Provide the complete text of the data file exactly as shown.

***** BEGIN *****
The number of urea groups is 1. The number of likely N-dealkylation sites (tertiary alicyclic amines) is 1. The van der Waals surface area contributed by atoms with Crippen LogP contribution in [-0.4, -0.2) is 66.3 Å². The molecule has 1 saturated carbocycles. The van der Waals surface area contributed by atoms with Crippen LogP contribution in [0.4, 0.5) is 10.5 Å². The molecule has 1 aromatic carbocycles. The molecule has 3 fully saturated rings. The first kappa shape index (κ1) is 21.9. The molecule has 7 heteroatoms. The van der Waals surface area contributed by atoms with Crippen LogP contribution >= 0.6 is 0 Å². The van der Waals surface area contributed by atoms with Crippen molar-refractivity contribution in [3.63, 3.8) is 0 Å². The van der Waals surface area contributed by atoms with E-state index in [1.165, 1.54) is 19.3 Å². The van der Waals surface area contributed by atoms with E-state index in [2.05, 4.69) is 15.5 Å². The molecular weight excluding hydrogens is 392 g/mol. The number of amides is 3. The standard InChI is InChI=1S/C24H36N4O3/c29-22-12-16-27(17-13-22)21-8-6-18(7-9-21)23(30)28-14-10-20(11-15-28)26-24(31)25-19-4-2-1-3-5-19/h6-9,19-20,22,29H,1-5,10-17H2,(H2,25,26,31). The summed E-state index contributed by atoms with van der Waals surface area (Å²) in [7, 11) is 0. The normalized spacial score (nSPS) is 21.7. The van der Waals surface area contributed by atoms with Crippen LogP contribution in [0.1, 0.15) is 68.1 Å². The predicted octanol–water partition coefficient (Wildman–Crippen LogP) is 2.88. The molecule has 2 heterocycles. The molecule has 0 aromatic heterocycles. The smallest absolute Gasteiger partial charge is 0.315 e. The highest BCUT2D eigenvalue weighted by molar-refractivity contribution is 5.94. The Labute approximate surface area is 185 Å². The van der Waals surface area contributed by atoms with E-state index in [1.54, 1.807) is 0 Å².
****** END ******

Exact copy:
The number of urea groups is 1. The number of likely N-dealkylation sites (tertiary alicyclic amines) is 1. The van der Waals surface area contributed by atoms with Crippen LogP contribution in [-0.4, -0.2) is 66.3 Å². The molecule has 1 saturated carbocycles. The van der Waals surface area contributed by atoms with Crippen LogP contribution in [0.4, 0.5) is 10.5 Å². The molecule has 1 aromatic carbocycles. The molecule has 3 fully saturated rings. The first kappa shape index (κ1) is 21.9. The molecule has 7 heteroatoms. The van der Waals surface area contributed by atoms with Crippen LogP contribution >= 0.6 is 0 Å². The van der Waals surface area contributed by atoms with Crippen molar-refractivity contribution in [3.63, 3.8) is 0 Å². The van der Waals surface area contributed by atoms with E-state index in [1.165, 1.54) is 19.3 Å². The van der Waals surface area contributed by atoms with E-state index in [2.05, 4.69) is 15.5 Å². The molecular weight excluding hydrogens is 392 g/mol. The number of amides is 3. The standard InChI is InChI=1S/C24H36N4O3/c29-22-12-16-27(17-13-22)21-8-6-18(7-9-21)23(30)28-14-10-20(11-15-28)26-24(31)25-19-4-2-1-3-5-19/h6-9,19-20,22,29H,1-5,10-17H2,(H2,25,26,31). The summed E-state index contributed by atoms with van der Waals surface area (Å²) in [7, 11) is 0. The normalized spacial score (nSPS) is 21.7. The van der Waals surface area contributed by atoms with Crippen LogP contribution in [0.1, 0.15) is 68.1 Å². The predicted octanol–water partition coefficient (Wildman–Crippen LogP) is 2.88. The molecule has 2 heterocycles. The molecule has 0 aromatic heterocycles. The smallest absolute Gasteiger partial charge is 0.315 e. The highest BCUT2D eigenvalue weighted by molar-refractivity contribution is 5.94. The Labute approximate surface area is 185 Å². The van der Waals surface area contributed by atoms with E-state index in [1.54, 1.807) is 0 Å².